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Might as well call the new pass interference rule change the ‘Jason Garrett rule’

Seems like it was the Cowboys coach who made the rule happen.

NFL: Pro Bowl Steve Mitchell-USA TODAY Sports

When new rules are introduced in the NFL, many times they are associated with a particular player who brought about the change. You can find a long history of rules named after players here, and you can find one about rules associated with Cowboys players here. A couple of the more famous “Cowboys rules” are the Emmitt Smith rule, which keeps helmets on player’s heads while on the field, and the Roy Williams rule, which outlawed the horse-collar tackle.

The NFL recently introduced a huge change in the rules when they allowed the challenge of pass interference calls/no-calls, inspired by the calamity of the playoff game between the Rams and the Saints. Here’s the play as a reminder.

We could dub this rule the Nickell Robey-Coleman rule, as he was the defender that so blatantly interfered with the pass to TommyLee Lewis. That’s generally how it works, the player who does something so notable that the rules are changed gets the notoriety for it.

This time, though, maybe it should be called the Jason Garrett rule since it seems like he was the pivotal figure in getting the rule passed even though he had nothing to do with the actual play. It’s been noted ever since the rule came about that Garrett played a role in making it happen. But a new article from Peter King details the process and makes Garrett’s role the fulcrum around which the process moved forward.

First, the set-up pre-Garrett:

Forty-eight hours earlier, asked for a show of hands for how many teams favored allowing replays of uncalled interference plays, fewer than 10 hands were raised. And now, a 31-1 vote to approve. Pretty big upset, in other words.

Apparently, Garrett’s speech was the thing that changed minds.

“Let’s hear from everyone who has something to say,” Competition Committee chair Rich McKay said to open a full league meeting Tuesday morning. Dallas coach Jason Garrett, a member of the coaches subcommittee of the Competition Committee (and a Princeton grad), had something to get off his chest. He spoke for about four minutes, and when he was finished, the room gave him a loud ovation. One top club official told me that in more than a decade at these meetings, he’d never heard such a reception for a speech. I found Garrett late Tuesday and asked him what he’d said.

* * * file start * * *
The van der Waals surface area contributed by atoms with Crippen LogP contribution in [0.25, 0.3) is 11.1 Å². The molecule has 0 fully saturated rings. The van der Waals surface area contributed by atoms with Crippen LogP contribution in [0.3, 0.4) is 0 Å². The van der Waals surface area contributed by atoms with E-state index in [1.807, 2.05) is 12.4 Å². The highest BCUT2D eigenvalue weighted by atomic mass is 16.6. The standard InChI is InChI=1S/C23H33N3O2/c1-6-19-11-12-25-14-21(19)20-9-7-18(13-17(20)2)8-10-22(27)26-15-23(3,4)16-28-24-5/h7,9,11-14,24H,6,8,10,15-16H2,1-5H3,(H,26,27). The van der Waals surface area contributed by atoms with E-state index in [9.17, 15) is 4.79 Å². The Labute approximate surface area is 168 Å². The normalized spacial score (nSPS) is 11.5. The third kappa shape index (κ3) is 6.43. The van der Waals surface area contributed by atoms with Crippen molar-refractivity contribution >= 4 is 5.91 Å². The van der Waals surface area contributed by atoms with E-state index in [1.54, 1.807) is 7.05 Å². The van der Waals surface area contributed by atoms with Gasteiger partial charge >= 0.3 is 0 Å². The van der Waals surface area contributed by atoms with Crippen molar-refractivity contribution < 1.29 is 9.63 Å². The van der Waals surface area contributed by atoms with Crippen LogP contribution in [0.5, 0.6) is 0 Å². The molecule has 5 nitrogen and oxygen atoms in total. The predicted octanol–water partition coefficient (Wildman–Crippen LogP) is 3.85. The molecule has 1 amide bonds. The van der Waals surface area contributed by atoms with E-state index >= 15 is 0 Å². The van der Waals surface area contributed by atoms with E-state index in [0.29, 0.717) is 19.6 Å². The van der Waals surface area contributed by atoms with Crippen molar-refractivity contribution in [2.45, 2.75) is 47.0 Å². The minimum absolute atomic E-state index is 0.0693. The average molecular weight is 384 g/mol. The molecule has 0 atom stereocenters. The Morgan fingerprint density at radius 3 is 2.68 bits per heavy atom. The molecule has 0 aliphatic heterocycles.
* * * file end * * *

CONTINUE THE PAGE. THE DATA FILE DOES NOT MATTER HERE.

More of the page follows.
“I talked about the credibility of the game and the focus of the game,” Garrett said. “And what resonated with me after the two Championship Games was this: The four teams playing at the end of January, the best teams in our game, play overtime games. Fantastic football games. And what is America talking about? Officiating.

“The two best teams in the NFC play this unbelievable game. Great coaches, great players. A Hall of Fame quarterback in Drew Brees, and so no one is even talking about the game and all of those elements after the game. They’re talking about one thing: the call that was missed. And so for me, the idea of somehow finding a way within the structure that already exists to be able to rectify that play, that egregious mistake, is paramount. If we all put our heads together, we can solve this situation. As we go forward, we can clean this up so that this isn’t the focal point of everybody at the end of this unbelievable game. It goes to the credibility of the game and the integrity of the game.”

“A pivotal moment,” said this top club official. “I think when people heard it in such a convincing and simplistic way, even those who were really opposed to reviewing plays that hadn’t been flagged started to think we needed to do something about it.”

This club official, by the way, had been opposed to being able to review non-called interference plays.

It would be great if someday audio or video came out showing Garrett’s speech. All we have to go by are the words of people who were there, and they firmly believe that it was Garrett who made the rule happen. While it might not catch on, we’ll go ahead and call this one the “Jason Garrett rule.”

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